Taxes for Travel Nurses

Being a travel nurse is such a wonderful opportunity. It allows you to do what you love while exploring different cities. However, travel nursing comes with a different tax implication that could be quite a challenge when preparing for US tax returns.

Typically, travel nurses are required to file for a resident state tax return in their home state and a non-resident state tax return in every state where they performed work or services with the exception of nine states that have no income tax on wages:

Alaska, Florida, Nevada, New Hampshire, South Dakota, Tennessee, Texas, Washington, and Wyoming.

When filing for a resident state tax return, travel nurses will be subject to paying taxes on income earned everywhere. In contrast, for the nonresident state tax return, travel nurses would only be subject to paying tax on the income they earned in that state.

This means that travel nurses’ wages can be taxed twice. Once by their home state and another by the state where they performed the service. To prevent double taxation, travel nurses must claim the available tax credit paid to the state where they performed work against their home state income.

Tax Advantage

Travel nurses, unlike the usual staff nurse, are paid a base salary which is an hourly rate, and an additional payment called a stipend for housing, meals, travel, and other essential work expenses.

The base salary, just like any other income, would be taxable, but the stipend could be claimed as non-taxable income if the taxpayer proved that he or she has a tax home and has used the stipend to cover duplicated expenses.

Tax Home

A tax home is generally the city or area in which a taxpayer’s main place of work or business is located and where he or she earns the most income. As a travel nurse who keeps moving from one place to another, this could be quite difficult to maintain.

However, under the IRS rules, a tax home is also where the taxpayer maintains an abode or residence.

As a travel nurse, one of the ways to maintain a residence is to return home for at least 30 days during the year. It’s also very important to demonstrate strong ties to the state which you consider to be your tax home.

These include but are not limited to:

  • Continuing to make payments for a home while away – mortgage payments, rent, utilities, home insurance, etc.
  • Paying another person to watch the home while the taxpayer is away
  • Maintaining and keeping current a driver’s license, auto registration, auto insurance, and voter’s card in the taxpayer’s home state
  • Using credit cards when returning to the home state for a visit
  • Filing as a resident taxpayer in the home state

Duplicate Expenses

Since stipends are used to cover housing, meals, and travel expenses, it’s important that your work location is far enough away from your main residence that it would require you to pay for the above expenses.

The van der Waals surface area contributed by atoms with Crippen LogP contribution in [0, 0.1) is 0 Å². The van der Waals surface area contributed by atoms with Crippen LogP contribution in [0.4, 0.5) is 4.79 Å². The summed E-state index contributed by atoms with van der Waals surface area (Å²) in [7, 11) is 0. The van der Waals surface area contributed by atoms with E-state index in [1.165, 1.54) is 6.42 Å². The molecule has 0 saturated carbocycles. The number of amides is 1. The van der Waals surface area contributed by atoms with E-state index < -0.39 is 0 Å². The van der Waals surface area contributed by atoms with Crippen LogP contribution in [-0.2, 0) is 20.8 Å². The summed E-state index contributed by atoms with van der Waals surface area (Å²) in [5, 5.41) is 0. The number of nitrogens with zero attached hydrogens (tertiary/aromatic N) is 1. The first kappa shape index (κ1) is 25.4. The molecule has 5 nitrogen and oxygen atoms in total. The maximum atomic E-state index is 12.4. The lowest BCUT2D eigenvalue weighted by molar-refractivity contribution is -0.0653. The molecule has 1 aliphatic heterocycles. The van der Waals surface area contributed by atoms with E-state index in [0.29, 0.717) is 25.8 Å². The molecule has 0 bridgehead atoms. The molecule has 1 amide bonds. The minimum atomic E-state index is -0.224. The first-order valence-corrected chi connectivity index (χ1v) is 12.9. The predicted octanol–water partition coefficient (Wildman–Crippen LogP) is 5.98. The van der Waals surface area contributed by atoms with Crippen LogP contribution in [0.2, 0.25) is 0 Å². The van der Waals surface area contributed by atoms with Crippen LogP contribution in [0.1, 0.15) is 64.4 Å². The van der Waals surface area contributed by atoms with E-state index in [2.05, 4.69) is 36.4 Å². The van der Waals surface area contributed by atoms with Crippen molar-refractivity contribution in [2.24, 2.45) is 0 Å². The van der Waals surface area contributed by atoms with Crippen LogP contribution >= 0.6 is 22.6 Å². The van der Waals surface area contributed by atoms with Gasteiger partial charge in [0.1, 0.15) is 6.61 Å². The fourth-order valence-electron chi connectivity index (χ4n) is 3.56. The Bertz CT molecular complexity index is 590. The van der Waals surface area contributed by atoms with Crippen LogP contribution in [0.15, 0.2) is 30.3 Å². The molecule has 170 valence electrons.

We consider these expenses duplicated in the sense that you are still paying rent or utilities on your main residence, and the work assignment would also require you to pay for a short-term rental to sleep in.

Work Assignment

Keeping your receipts would be extremely helpful when preparing your tax returns. Additionally, in case of an IRS (or state) audit, you will have an accurate and complete record of all their travel, housing, meals, and work-related expenses to be able to substantiate that the per diem allowances or other stipends paid to them qualified as tax-free.

Here’s a list of what a travel nurse should keep a record of, both paper and digital copies:

  • Rental housing, hotel or other lodging expenses incurred while traveling
  • Utilities paid for rental housing or other lodging
  • Airfare and car rental expenses (if applicable)
  • Auto expenses (gas, tolls, parking, etc.)
  • Meals incurred while traveling
  • Work-related expenses (including professional certifications, continuing education courses, nurse scrubs or uniforms)

Another useful tool for travel nurses to substantiate their business travel is to maintain mileage logs for their travel by car.

Keep a Record

Keeping your receipts would extremely be helpful when preparing your tax returns. Additionally, in case of an IRS (or state) audit, you will have an accurate and complete record of all their travel, housing, meals, and work-related expenses to be able to substantiate that the per diem allowances or other stipends paid to them qualified as tax-free.

Here’s a list of what a travel nurse should keep a record of, both paper and digital copies:

  • Rental housing, hotel or other lodging expenses incurred while traveling
  • Utilities paid for rental housing or other lodging
  • Airfare and car rental expenses (if applicable)
  • Auto expenses (gas, tolls, parking, etc.)
  • Meals incurred while traveling
  • Work-related expenses (including professional certifications, continuing education courses, nurse scrubs or uniforms)

Another useful tool for travel nurses to substantiate their business travel is to maintain mileage logs for their travel by auto.

Do you have questions about taxes for travel nurses? Feel free to contact Universal Tax Professionals today.